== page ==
WE ARE ALL WELCOME HERE Welcomes Me Back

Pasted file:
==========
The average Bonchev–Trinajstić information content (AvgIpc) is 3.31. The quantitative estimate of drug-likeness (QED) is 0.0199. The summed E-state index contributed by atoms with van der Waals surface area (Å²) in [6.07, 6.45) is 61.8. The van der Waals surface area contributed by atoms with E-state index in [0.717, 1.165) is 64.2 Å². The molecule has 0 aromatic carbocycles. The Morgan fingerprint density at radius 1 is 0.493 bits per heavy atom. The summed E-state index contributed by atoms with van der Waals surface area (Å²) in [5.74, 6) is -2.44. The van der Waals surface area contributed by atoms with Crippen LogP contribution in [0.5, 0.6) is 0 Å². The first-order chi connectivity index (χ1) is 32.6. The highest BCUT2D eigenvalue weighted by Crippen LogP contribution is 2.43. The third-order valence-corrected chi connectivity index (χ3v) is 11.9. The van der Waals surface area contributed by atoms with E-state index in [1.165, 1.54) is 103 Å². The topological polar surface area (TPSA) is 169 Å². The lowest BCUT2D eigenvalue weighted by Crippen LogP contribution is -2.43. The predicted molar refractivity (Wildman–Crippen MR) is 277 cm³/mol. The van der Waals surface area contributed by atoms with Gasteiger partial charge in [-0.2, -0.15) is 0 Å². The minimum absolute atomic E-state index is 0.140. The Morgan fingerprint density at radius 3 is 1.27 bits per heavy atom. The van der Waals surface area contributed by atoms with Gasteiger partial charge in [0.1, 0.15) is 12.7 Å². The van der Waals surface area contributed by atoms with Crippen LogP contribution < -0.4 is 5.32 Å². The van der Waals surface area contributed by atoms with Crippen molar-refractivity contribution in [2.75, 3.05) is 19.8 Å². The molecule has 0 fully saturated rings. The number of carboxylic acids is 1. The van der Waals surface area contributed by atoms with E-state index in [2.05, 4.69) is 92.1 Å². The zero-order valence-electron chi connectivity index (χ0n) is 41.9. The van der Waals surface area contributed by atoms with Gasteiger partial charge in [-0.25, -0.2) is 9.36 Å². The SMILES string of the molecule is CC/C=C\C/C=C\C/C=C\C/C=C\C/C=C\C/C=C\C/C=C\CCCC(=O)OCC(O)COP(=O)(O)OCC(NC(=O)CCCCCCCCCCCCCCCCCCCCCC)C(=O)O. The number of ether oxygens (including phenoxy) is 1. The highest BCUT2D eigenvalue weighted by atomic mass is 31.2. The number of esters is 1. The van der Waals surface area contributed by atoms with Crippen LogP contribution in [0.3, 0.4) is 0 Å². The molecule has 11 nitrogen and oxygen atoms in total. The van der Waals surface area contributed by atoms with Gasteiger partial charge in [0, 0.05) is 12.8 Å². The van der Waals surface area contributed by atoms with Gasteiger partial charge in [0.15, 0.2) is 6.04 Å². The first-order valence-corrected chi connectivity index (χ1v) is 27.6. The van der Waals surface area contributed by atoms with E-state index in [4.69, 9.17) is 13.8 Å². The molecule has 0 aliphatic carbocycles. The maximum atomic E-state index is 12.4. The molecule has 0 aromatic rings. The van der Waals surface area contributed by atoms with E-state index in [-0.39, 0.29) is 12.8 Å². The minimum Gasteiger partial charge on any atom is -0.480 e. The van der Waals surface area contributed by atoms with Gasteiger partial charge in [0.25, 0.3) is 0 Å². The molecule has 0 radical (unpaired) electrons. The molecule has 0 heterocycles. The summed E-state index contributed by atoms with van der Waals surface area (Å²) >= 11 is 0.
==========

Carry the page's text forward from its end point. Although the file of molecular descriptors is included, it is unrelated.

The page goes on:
I picked We Are All Welcome Here by Elizabeth Berg off my bookshelf because I had a writing question I thought it might answer in the first couple of chapters (How does a first person narrator tell stories about things that happened before she was born), and I two days later I put it down, not because it answered my question (though it did), but because I had read the whole book. I’d read it before—I don’t know for sure if I would have continued had I not been on my re-reading kick, though I’m not sure I could have stopped myself, even though I knew everything that would happen—but even on this second reading, I finished in tears. The best kind of reading tears: when an ending is sad and happy and painful and beautiful all at once. It’s a book about a girl growing up with a mom who, as a result of polio contracted in her ninth month of pregnancy, cannot breathe or move anything below her neck. But it’s also about civil rights in the 1960’s American south and friendship and Elvis. It’s got lines that hit you with a hard thump in the middle of the chest, but it’s also got a lot of lines that make you smile, or maybe even laugh a little. It’s not a book that I intentionally put on my To Read Again list, but I’m sure happy it made it’s way there on it’s own. It’s a fierce and determined and stubborn book that way, kind of like its heroines.